Those Pesky Secondary Characters

Often as writers we spend so much time perfecting our main characters — describing them, thinking up actors/actresses that resemble them, developing their back stories and family life, favorite music and movies and cars, and maybe even their genealogy back five generations — that we neglect another very important group of characters.

Our secondary characters.

I don’t mean the ones that get listed as “Waiter” or “Subway Rider 1” in the credits. I mean the ones that have names and faces and quirks and personalities and lives. We know they play a big role in our stories, but maybe we sort of don’t think they’re quite as important as our MCs. Right? I mean, they’re not driving the story. It’s not their choices that get us from Point A to Point Q.

Or is it?

Right now, I want you to think about your favorite three books (or movies, or TV shows), and then think about the secondary characters in them. Not all of the, but maybe the MC’s best friends. Envision them in your mind. What do they look like? Sound like? How do they behave? Do they talk with an accent, or use particular slang? What’s their job? Do they have a family? Pets? My guess is that you were able to answer all those questions immediately. And that’s because good authors know the value of those secondary characters.

I’m struggling with this right now, so it’s a good thing for me to think about, too! So let’s look at some secondary characters from some of my favorite books, and see what they do and why they’re memorable.

1.) Cookie Kowalski, from Darynda Jones’ Charlie Davidson series. I picture Cookie immediately, because Darynda Jones does such a great job of describing her from the get-go. She’s divorced with a 12-year old daughter who may or may not be psychic. She has a crush on Charlie’s uncle. She reads romance novels. She’s smart and efficient, and slightly overzealous when it comes to protecting Charlie. She’s Charlie’s secretary/researcher/coffee maker. She provides Charlie with the information she needs to close cases (sometimes), and she knows Charlie is really the Grim Reaper. So she also fulfills the role of Secret-Keeper. ๐Ÿ™‚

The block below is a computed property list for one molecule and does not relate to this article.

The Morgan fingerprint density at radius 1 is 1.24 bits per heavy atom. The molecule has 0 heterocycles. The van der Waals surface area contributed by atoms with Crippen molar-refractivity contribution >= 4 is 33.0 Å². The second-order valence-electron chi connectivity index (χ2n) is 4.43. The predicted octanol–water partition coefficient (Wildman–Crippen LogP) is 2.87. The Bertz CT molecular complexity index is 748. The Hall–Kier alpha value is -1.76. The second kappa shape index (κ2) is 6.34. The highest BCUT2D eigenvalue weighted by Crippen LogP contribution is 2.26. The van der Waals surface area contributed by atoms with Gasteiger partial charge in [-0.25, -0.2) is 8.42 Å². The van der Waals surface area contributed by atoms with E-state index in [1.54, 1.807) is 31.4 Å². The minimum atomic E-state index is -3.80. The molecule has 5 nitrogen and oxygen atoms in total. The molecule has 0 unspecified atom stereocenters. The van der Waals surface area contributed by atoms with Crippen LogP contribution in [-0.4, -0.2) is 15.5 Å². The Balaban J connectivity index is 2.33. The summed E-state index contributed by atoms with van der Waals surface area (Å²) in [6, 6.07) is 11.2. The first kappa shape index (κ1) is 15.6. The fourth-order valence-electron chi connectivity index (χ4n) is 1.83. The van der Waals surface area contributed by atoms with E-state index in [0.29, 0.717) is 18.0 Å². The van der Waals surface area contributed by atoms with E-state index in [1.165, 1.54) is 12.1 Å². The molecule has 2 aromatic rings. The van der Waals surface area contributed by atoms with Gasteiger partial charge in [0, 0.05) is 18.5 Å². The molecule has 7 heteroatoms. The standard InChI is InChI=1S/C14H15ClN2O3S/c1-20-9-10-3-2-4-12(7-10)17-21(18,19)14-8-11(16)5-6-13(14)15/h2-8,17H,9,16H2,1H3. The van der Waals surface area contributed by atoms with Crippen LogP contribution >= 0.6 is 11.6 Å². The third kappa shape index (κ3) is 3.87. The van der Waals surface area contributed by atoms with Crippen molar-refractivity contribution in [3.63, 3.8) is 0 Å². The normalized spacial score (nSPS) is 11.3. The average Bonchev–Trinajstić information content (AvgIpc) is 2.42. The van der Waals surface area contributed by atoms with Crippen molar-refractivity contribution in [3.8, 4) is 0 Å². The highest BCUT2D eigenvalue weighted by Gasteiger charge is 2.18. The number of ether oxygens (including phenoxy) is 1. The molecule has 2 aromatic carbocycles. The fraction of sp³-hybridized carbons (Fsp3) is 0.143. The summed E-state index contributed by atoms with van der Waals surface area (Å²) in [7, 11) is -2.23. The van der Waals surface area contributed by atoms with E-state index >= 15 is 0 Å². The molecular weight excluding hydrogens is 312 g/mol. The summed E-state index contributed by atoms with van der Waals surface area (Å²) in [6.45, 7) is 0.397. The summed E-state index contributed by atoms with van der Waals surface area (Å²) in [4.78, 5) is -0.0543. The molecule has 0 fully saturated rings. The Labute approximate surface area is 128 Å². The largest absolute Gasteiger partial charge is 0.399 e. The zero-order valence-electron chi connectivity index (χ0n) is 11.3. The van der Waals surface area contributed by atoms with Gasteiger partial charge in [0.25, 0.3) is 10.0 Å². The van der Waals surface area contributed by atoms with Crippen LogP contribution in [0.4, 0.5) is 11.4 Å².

2.) Pretty Much Everybody, from J.K. Rowling’s Harry Potter series. I know, I know, it’s not fair when there are movies, but the entire reason we connect to those movies is because Rowling did such a masterful job of detailing ALL of her secondary characters! How many of us bawled out eyes out when (spoiler alert!) Dobby died? And Fred? And Sirius? We knew exactly what the Weasley family was like, and we’d recognize Hermione and her bushy hair anywhere. Plus, think how much help Harry gets from his secondary characters. Who provides all the knowledge? Hermione. Who’s there fighting alongside him? Ron. And Dobby. And Fred and George. And Ginny. You can do a LOT worse than to study how Rowling creates her secondary characters and utilizes them.

3.) Lord John Grey, from Diana Gabaldon’s Outlander series. I hated John when I first met him! Today, I can’t fathom why. I know what he looks like — that blond hair, those gray/blue eyes. He’s tall, but not as tall as Jamie. He carries himself like an aristocrat. He rides well. He’s smart and self-deprecating and fiercely protective of those he loves. Because of this, he takes in Jamie’s illegitimate son and raises him as his own. But he has his own secrets and his own conflicts. We know his entire backstory. Gabaldon even devoted a series of novellas just to him.